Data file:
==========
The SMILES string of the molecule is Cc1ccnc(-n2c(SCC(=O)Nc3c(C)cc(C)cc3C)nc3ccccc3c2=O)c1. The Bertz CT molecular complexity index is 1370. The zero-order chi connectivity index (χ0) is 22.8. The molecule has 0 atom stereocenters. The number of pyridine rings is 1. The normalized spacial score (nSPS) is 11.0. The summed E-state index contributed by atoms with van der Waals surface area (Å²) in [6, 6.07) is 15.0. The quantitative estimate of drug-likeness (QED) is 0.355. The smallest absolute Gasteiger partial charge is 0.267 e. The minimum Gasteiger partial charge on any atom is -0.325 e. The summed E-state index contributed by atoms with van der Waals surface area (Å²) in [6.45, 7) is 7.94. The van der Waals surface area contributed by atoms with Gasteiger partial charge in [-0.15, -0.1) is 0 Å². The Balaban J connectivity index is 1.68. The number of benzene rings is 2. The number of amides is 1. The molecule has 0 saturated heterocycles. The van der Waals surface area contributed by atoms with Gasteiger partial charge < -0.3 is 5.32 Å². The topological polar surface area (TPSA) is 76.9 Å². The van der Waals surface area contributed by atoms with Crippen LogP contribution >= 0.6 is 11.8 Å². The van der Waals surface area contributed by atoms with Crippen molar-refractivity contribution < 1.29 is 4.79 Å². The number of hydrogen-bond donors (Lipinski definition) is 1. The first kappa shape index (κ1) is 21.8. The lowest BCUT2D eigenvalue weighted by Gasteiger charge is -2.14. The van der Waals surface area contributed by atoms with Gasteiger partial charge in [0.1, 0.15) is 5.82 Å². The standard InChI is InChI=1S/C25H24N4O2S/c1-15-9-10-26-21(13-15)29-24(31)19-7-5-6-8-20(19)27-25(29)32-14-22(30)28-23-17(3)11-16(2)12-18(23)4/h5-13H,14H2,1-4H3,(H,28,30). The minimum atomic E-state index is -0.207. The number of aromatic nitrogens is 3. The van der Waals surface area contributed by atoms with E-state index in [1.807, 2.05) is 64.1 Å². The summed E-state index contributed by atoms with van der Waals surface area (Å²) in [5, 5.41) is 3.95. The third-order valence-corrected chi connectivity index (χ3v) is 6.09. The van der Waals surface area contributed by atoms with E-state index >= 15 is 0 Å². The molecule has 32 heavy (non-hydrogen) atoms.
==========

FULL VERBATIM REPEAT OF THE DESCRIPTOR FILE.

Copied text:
The SMILES string of the molecule is Cc1ccnc(-n2c(SCC(=O)Nc3c(C)cc(C)cc3C)nc3ccccc3c2=O)c1. The Bertz CT molecular complexity index is 1370. The zero-order chi connectivity index (χ0) is 22.8. The molecule has 0 atom stereocenters. The number of pyridine rings is 1. The normalized spacial score (nSPS) is 11.0. The summed E-state index contributed by atoms with van der Waals surface area (Å²) in [6, 6.07) is 15.0. The quantitative estimate of drug-likeness (QED) is 0.355. The smallest absolute Gasteiger partial charge is 0.267 e. The minimum Gasteiger partial charge on any atom is -0.325 e. The summed E-state index contributed by atoms with van der Waals surface area (Å²) in [6.45, 7) is 7.94. The van der Waals surface area contributed by atoms with Gasteiger partial charge in [-0.15, -0.1) is 0 Å². The Balaban J connectivity index is 1.68. The number of benzene rings is 2. The number of amides is 1. The molecule has 0 saturated heterocycles. The van der Waals surface area contributed by atoms with Gasteiger partial charge < -0.3 is 5.32 Å². The topological polar surface area (TPSA) is 76.9 Å². The van der Waals surface area contributed by atoms with Crippen LogP contribution >= 0.6 is 11.8 Å². The van der Waals surface area contributed by atoms with Crippen molar-refractivity contribution < 1.29 is 4.79 Å². The number of hydrogen-bond donors (Lipinski definition) is 1. The first kappa shape index (κ1) is 21.8. The lowest BCUT2D eigenvalue weighted by Gasteiger charge is -2.14. The van der Waals surface area contributed by atoms with Gasteiger partial charge in [0.1, 0.15) is 5.82 Å². The standard InChI is InChI=1S/C25H24N4O2S/c1-15-9-10-26-21(13-15)29-24(31)19-7-5-6-8-20(19)27-25(29)32-14-22(30)28-23-17(3)11-16(2)12-18(23)4/h5-13H,14H2,1-4H3,(H,28,30). The minimum atomic E-state index is -0.207. The number of aromatic nitrogens is 3. The van der Waals surface area contributed by atoms with E-state index in [1.807, 2.05) is 64.1 Å². The summed E-state index contributed by atoms with van der Waals surface area (Å²) in [5, 5.41) is 3.95. The third-order valence-corrected chi connectivity index (χ3v) is 6.09. The van der Waals surface area contributed by atoms with E-state index >= 15 is 0 Å². The molecule has 32 heavy (non-hydrogen) atoms.